So many staycays, so little time. What makes this hotel special?
This is the grande dame of Singapore that dates back to 1887, where royalty and celebrities have rested their weary heads.
But despite its advanced age, there are no issues with creaky floorboards or noisy pipes. In fact, it is arguably one of the newest hotels here, having reopened only last year after an extensive three-year
Everything in the all-suites accommodation is spanking new, from the furniture to the high-tech room controls. But an old-world charm remains, both in the colonial architecture and historic artefacts
that include a grandfather clock believed to predate the hotel. It still chimes every hour from the lobby.
Guests are greeted at the entrance by the hotel’s iconic Sikh doormen, who are so much a part of the hotel their image is printed on gift shop souvenirs.
The suites are designed in a mix of old and new. The switches, for example, come with old-fashioned knobs. Flicking one up sends the curtains rolling up.
I love the faux leather trunk in the sitting room, which I imagine was used by rich travellers on ocean liners in the past. It opens into an awesome drinks cabinet you wish you could take home – if not for the fact that a hefty sum will no doubt be slapped onto your room bill.
What about the restaurants?
Foodies are spoilt for choice with four in-house restaurants. For dinner, pamper yourself at La Dame de Pic, where chef Anne-Sophie Pic’s elegant French cuisine sets the mood for a night of wine and roses.
Then lunch the next day on dim sum and dishes from different Chinese regions at yi by Jereme Leung. But make sure you leave enough room for Butcher’s Block in the evening because you do not want to miss its excellent bone-in steaks. And you shouldn’t skip the Iberico pork sando either.
If you can squeeze it in, go for lunch at Tiffin Room before you check out. Its tiger prawn kebab is the bomb and the curries are not to be sneezed at either.
BBR by Alain Ducasse is still closed, and so are the Long Bar and Writers Bar. But you get to claim your complimentary Singapore Sling at the Grand Lobby at tea time or during happy hour at the Raffles Courtyard, along with free peanuts.
How’s the breakfast?
You order as much as you want from a menu that reels off Western items, such as eggs, waffles and pancakes, plus Asian favourites like nasi lemak and mee goreng.
Definitely get the congee. It comes with a range of condiments like fermented beancurd, pickled turnip and a whole crispy dough fritter.
You can enjoy the meal in the Tiffin Room or the Grand Lobby. If the weather is good, go alfresco in the Palm Garden beside an antique cast-iron fountain that was originally from the Telok Ayer Market.
Please tell us there is a spa.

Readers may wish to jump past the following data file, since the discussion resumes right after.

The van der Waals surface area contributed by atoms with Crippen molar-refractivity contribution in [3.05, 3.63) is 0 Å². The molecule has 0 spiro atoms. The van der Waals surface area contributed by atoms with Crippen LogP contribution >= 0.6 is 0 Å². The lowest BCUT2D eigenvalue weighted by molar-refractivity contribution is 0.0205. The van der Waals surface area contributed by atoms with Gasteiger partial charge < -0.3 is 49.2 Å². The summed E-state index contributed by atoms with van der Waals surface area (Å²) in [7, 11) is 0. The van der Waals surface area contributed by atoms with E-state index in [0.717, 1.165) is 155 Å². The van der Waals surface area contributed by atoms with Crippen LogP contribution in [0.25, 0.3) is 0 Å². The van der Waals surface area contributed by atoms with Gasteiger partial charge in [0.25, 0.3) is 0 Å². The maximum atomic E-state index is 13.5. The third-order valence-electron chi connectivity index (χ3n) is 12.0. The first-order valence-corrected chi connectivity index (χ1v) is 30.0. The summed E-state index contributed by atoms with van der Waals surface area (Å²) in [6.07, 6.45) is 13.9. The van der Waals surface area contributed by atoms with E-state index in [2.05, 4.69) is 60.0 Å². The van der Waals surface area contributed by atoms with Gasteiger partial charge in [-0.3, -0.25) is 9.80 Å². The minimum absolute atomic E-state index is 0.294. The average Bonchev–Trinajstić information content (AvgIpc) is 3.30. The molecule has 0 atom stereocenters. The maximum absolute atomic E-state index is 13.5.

The Raffles Spa reopened early this year and now operates from Wednesdays to Sundays.
Located in the Raffles Arcade facing North Bridge Road, it boasts spacious treatment rooms with attached shower and locker facilities. So you can change and wash up before going back to your suite.
I wouldn’t suggest venturing there in your bathrobe because the gates through the courtyards are now locked and you have to traverse a public area.
What else is there to do?
Book the guided history tour of the hotel and be regaled with tales of the escaped circus tiger that wandered into the basement of The Bar and Billiard Room (now BBR) and the tradition of Noel Coward’s I’ll See You Again (1929) being played in the lobby at 8pm daily without fail.
You’ll also walk down a gallery lined with photos of famous personalities who have visited the hotel, including Queen Elizabeth II and actress Elizabeth Taylor as well as famous authors like Rudyard Kipling, Somerset Maugham, Joseph Conrad and Coward. Among the latest photos is one of the Singapore cast of Crazy Rich Asians (2018). Some scenes were filmed there.
The tour is usually over-subscribed but fret not. You can come back for it days or weeks after you check out.
Why sleep in when you can get an early start to the day, right?
Work up an appetite for breakfast with a swim or by sweating it out at the gym. You will need it to pack in all that food.
The pool is on the rooftop of the main building and if you are not a hotel guest, you never get to see it. It is good for laps and boasts views of a colonial-style bar set against the modern Raffles City.
Over at the gym, the range of gleaming Technogym equipment is comprehensive enough to give you a good workout.
Advanced booking is required for both the pool and gym, but chances are few people will be fighting with you for a spot before 9am.
Verdict: Bliss or miss?
The suite is so spacious and comfortable that I can happily laze in it the whole day – except that it would be a waste not to explore the parts of the building that are not open to the public.
I love the expansive black-and-white bathroom too, which comes with his and hers sinks.
To minimise contact, check-out is done remotely. You just need to call the butler on the phone and leave the key on the table before you leave. There is a care pack thoughtfully placed in the suite containing masks, sanitiser and anti-bacterial wipes inside a reusable cloth pouch.
You take that home with you, together with the memory of a grand experience.
Book your stay from Wednesdays to Sundays, because Raffles Spa, Butcher’s Block and La Dame de Pic are closed on Mondays and Tuesdays.
Photos Raffles Hotel Singapore, Lim Yao Hui, Wong Ah Yoke & Swan Maclaren
This article first appeared in The Straits Times.
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